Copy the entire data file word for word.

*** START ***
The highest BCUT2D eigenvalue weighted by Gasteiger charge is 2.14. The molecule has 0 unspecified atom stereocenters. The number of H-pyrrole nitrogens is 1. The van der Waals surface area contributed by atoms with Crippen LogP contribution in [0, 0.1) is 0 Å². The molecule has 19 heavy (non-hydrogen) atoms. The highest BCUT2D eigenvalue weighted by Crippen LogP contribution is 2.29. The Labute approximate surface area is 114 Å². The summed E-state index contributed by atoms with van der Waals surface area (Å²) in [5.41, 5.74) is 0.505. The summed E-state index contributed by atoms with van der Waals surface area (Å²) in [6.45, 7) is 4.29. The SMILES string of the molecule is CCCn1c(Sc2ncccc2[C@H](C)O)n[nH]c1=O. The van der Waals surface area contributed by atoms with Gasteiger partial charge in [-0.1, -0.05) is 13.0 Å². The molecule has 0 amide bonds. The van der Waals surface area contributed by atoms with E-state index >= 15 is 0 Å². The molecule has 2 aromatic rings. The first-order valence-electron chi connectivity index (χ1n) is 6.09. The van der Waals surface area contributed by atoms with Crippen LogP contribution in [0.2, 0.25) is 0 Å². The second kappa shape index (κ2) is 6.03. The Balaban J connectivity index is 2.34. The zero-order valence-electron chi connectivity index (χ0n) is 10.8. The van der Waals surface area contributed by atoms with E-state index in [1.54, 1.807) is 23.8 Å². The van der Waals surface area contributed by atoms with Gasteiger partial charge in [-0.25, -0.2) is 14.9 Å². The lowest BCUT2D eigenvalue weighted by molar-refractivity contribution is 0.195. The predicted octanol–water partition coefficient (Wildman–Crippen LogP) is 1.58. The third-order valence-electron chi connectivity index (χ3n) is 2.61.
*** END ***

The highest BCUT2D eigenvalue weighted by Gasteiger charge is 2.14. The molecule has 0 unspecified atom stereocenters. The number of H-pyrrole nitrogens is 1. The van der Waals surface area contributed by atoms with Crippen LogP contribution in [0, 0.1) is 0 Å². The molecule has 19 heavy (non-hydrogen) atoms. The highest BCUT2D eigenvalue weighted by Crippen LogP contribution is 2.29. The Labute approximate surface area is 114 Å². The summed E-state index contributed by atoms with van der Waals surface area (Å²) in [5.41, 5.74) is 0.505. The summed E-state index contributed by atoms with van der Waals surface area (Å²) in [6.45, 7) is 4.29. The SMILES string of the molecule is CCCn1c(Sc2ncccc2[C@H](C)O)n[nH]c1=O. The van der Waals surface area contributed by atoms with Gasteiger partial charge in [-0.1, -0.05) is 13.0 Å². The molecule has 0 amide bonds. The van der Waals surface area contributed by atoms with E-state index >= 15 is 0 Å². The molecule has 2 aromatic rings. The first-order valence-electron chi connectivity index (χ1n) is 6.09. The van der Waals surface area contributed by atoms with Crippen LogP contribution in [0.2, 0.25) is 0 Å². The second kappa shape index (κ2) is 6.03. The Balaban J connectivity index is 2.34. The zero-order valence-electron chi connectivity index (χ0n) is 10.8. The van der Waals surface area contributed by atoms with E-state index in [1.54, 1.807) is 23.8 Å². The van der Waals surface area contributed by atoms with Gasteiger partial charge in [-0.25, -0.2) is 14.9 Å². The lowest BCUT2D eigenvalue weighted by molar-refractivity contribution is 0.195. The predicted octanol–water partition coefficient (Wildman–Crippen LogP) is 1.58. The third-order valence-electron chi connectivity index (χ3n) is 2.61.